Balla Tounkara: Social Gaming Revolutionary Edition

The gentlemen in the video above is Balla Tounkara. He is a 40th generation Kora player. No, it's not a typo, 40th. He plays the Kora because he was "born into it." In the US, where tracing your family back a handful of generations is unusual, an unbroken line of 40 generations is incomprehensible. The instrument is the predecessor to the harp, and the one he plays has his village in Mali painted on the front. The village hasn't really changed much since his ancestors started to play, and neither has the dissemination of the music and message. His family line spread the word of the Kora and makes as many people happy as they can with the music. Mr. Tounkara chose to go to New York, and "platform" his music in the subway. He serves his music to millions of people weekly, as they walk through the subway. If they are engaged by the free sample, they will stay and listen and then they can buy his CD, allowing him to retain them as a customer. If they buy the CD, they may play it in their home, friends will hear it, and based upon this trusted agent referral, they will buy the CD too. He understands from a financial standpoint, the music and his brand have no value until millions of people know it. Once they know of him, it has financial value.

Mr. Tounkara's model is being employed by social game companies, the hottest investment area for video games. They just figured out a way to do it from a location without a urine smell, and it is about the most exciting new development I've seen in a long time.  

The market leaders, Social Gaming Network, and Zynga raised USD 15 million and USD 10 million, respectively, from marquis venture capitalists.    The companies employ an "if we build it, they will come" model to revenue, but, at least from these Kara Swisher interviews, it sounds like Marc Pincus of Zynga knows exactly where he is going.  

Shervin Pishevar of Social Gaming Network did raise more money than I did last week, roughly USD $15 million more, but he lost me when he went buzzwordy.  I trust the business model is better than the interview.   Mr. Pishevar's business includes original IP, an open platform with API's distributed to developers and eventually, and advanced CRM system to match consumers to appealing products.   He hopes to make money through advertising and object sales.   He loses credibility when he starts talking about EA 2.0 and Pixar quality.  He is not really doing either. EA makes tent pole console games and Pixar's pre rendered animation will always be better than his. Neither factor detracts from his company and he should drop them from future interviews. He seems to think his games will eclipse the existing business. He does not seem to realize his "product" is his customer base, he is an ad sale play, not the games. He has said, at peak usage, Warbook, his top game, generates USD 100,000 in sponsorship.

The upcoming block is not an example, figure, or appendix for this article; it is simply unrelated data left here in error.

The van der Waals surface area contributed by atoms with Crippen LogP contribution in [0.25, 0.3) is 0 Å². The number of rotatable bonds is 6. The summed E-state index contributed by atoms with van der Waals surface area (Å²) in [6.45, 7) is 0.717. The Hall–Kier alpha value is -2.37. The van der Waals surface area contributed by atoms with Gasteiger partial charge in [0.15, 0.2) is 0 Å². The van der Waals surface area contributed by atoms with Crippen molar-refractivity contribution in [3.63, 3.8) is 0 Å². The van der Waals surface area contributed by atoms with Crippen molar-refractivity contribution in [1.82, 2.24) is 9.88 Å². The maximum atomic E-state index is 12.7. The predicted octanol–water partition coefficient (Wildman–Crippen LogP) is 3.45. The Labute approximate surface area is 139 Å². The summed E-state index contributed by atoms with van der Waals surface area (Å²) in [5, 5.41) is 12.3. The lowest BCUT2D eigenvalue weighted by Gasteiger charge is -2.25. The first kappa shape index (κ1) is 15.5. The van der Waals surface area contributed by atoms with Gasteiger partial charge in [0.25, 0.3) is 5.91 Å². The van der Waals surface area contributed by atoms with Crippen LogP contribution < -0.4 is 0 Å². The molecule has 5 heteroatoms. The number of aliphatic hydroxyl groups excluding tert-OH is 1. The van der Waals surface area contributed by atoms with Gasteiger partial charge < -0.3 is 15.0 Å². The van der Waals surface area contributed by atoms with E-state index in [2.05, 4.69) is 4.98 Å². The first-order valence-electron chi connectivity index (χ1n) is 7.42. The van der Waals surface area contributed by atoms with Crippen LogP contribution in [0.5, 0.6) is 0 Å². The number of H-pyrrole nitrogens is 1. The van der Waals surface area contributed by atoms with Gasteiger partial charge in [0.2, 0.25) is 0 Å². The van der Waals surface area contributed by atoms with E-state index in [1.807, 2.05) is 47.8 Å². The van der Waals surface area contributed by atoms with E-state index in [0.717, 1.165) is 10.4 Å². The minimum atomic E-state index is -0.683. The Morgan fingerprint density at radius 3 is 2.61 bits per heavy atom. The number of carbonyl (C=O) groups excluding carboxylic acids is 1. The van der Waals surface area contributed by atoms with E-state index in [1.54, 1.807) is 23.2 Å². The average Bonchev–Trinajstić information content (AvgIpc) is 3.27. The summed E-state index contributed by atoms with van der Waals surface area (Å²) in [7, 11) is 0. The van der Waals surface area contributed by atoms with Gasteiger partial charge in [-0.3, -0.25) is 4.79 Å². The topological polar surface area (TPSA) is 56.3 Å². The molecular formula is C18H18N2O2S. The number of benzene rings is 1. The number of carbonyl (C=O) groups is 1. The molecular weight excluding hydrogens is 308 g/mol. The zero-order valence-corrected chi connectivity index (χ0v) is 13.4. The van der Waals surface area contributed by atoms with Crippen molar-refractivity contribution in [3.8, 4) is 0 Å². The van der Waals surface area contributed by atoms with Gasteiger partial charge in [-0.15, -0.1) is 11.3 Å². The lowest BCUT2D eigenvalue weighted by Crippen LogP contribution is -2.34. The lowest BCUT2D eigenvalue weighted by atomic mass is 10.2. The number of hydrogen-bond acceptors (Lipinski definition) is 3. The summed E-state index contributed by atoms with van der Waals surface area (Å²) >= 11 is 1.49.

Marc Pyncus makes a lot more sense, maybe it is the media savy which comes along with having handled startups before, maybe it is a better business. He is able to identify his audience, his revenue streams and his games. I may be drinking his Kool-Aid, but I like the reference to the Wii as inspiration for the company. He is recognizing the reason for the Wii's success - the lack of interface - and applying it to the company.  At its core, he is making good games. Good enough for people share with friends.  Good enough for them to be his completely uncompensated sales force.  Of course I am a bit jealous of his action, I played the Wii the same time he did and all I started was a bigger game collection. He is making games which will drive the growth of his distribution channel and at the right time, will welcome existing publishers into the channel. Mr. Pyncus knows, he is making television to the publishing world's film.

In the history of media, every new medium or distribution channel is initially viewed as a threat, until the market realizes it actually expands the existing media. Recorded sound was a threat to live performance. Radio was a threat to the recording industry. Film was a threat to theater. Television was a threat to film. Recording devices were threats to music and television and DVDs were a threat to film and television. In each case, the latter expanded the customer and financial bases of the former. When the distribution is robust enough and the base is large enough, these channels may create the secondary and tertiary windows we are missing today. In some cases, even the primary window.